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Child Themes in WordPress

Like regular Word Press themes, a child theme needs to reside in a directory inside the /wp-content/themes directory. The first step to creating a child theme is to add the directory that will hold it. For this example, create a new twentythirteen-child directory inside the /wp-content/themes directory.

To register the twentythirteen-child directory as a theme and to make it a child of the Twenty Thirteen theme, create a style.css file and add the appropriate theme headers. To do this, type the following code into your favorite code or plain text editor, such as Notepad (Windows) or TextMate (Mac), and save the file as style.css:

/*
Theme Name: TwentyThirteen Child
Description: my fabulous child theme
Author: Lisa Sabin-Wilson
Version: 1.0
Template: twentythirteen
*/

Typically, you find the following headers in a WordPress theme:

  • Theme Name: The theme user sees this name in the back end of WordPress.

  • Description: This header provides the user any additional information about the theme. Currently, this header appears only on the Manage Themes page (choose Appearance→Themes).

  • Author: This header lists one or more theme authors. Currently, this header is shown only on the Manage Themes page (choose Appearance→Themes).

  • Version: The version number is very useful for keeping track of outdated versions of the theme. Updating the version number when modifying a theme is always a good idea.

  • Template: This header changes a theme into a child theme. The value of this header tells WordPress the directory name of the parent theme. Because your example child theme uses Twenty Thirteen as the parent, your style.css needs to have a Template header with a value of twentythirteen (the directory name of the Twenty Thirteen theme).

Activate the new TwentyThirteen Child theme as your active theme.

image0.jpg

The new theme doesn’t look quite right. The problem is the new child theme replaced the style.css file of the parent theme, yet the new child theme’s style.css file is empty. You could just copy and paste the contents of the parent theme’s style.css file, but that’d waste some of the potential of child themes. Instead, you want to tweak only those styles and/or features that you want to modify.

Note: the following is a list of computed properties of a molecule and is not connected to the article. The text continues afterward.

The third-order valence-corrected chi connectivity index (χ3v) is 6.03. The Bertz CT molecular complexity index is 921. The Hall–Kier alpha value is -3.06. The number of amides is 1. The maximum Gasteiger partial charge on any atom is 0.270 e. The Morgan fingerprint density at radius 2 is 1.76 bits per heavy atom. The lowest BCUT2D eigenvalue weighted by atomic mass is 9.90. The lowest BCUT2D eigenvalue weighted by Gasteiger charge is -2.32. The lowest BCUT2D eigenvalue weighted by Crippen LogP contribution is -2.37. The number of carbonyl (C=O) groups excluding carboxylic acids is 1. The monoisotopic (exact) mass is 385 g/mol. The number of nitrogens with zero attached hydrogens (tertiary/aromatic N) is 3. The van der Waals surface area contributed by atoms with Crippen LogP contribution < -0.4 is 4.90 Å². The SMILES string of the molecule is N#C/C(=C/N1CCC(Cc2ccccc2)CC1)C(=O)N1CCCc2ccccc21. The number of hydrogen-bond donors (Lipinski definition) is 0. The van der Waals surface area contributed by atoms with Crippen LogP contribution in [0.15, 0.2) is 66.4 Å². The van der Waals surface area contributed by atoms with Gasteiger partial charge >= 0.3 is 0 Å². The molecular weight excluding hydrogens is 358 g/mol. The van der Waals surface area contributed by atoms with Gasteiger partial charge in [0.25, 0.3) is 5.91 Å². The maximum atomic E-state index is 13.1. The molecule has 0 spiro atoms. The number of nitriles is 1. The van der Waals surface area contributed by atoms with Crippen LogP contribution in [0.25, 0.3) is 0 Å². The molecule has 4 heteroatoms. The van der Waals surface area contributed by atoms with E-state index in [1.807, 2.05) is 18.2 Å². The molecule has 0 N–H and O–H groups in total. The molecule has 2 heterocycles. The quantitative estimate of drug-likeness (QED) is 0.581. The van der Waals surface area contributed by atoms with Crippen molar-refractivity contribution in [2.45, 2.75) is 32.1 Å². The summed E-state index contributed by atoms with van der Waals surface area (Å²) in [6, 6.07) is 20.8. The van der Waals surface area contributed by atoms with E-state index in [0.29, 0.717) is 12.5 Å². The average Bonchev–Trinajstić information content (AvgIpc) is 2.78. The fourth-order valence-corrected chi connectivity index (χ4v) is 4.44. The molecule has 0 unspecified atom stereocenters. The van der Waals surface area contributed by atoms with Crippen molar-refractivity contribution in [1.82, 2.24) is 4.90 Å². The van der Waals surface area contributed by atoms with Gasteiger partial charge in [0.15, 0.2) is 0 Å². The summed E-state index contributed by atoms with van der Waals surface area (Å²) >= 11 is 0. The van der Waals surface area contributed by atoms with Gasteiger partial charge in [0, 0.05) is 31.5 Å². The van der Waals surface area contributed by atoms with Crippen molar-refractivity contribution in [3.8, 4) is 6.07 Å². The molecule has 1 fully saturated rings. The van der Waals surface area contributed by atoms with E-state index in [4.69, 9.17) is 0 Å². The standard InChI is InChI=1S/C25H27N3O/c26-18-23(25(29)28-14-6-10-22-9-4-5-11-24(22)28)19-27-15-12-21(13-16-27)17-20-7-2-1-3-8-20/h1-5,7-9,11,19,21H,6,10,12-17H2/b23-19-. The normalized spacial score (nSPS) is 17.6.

One of the great things about Cascading Style Sheets (CSS) is how rules can override one another. If you list the same rule twice in your CSS, the rule that comes last takes precedence.

For example:

a {
color: blue;
}
a {
color: red;
}

This example is overly simple, but it’s a good example. The first rule says that all links (a tags) should be blue, whereas the second one says that links should be red. Because CSS says that the last instruction takes precedence, the links will be red.

Using this feature of CSS, you can inherit all the styling of the parent theme and selectively modify it by overriding the rules of the parent theme. But how can you load the child theme’s style.css file so that it inherits the parent theme’s styling?

Fortunately, CSS has another great feature that helps you do this with ease. Just add one line to the TwentyThirteen Child theme’s style.css file at the end of the following listing:

/*
Theme Name: TwentyThirteen Child
Description: my fabulous child theme
Author: Lisa Sabin-Wilson
Version: 1.0
Template: twentythirteen
*/
@import url('../twentythirteen/style.css');

A number of things are going on here, so let’s break it down piece by piece:

  • @import: This tells the browser to load another stylesheet. Using this allows you to pull in the parent stylesheet quickly and easily.

  • url('...'): This indicates that the value is a location and not a normal value.

  • (‘../twentythirteen/style.css’);: This is the location of the parent stylesheet. Notice the /twentythirteen directory name. This needs to be changed to match the Template: value in the header of the CSS so that the appropriate stylesheet is loaded.

After you refresh your site, you see that the child theme’s design and layout match the original Twenty Thirteen theme.

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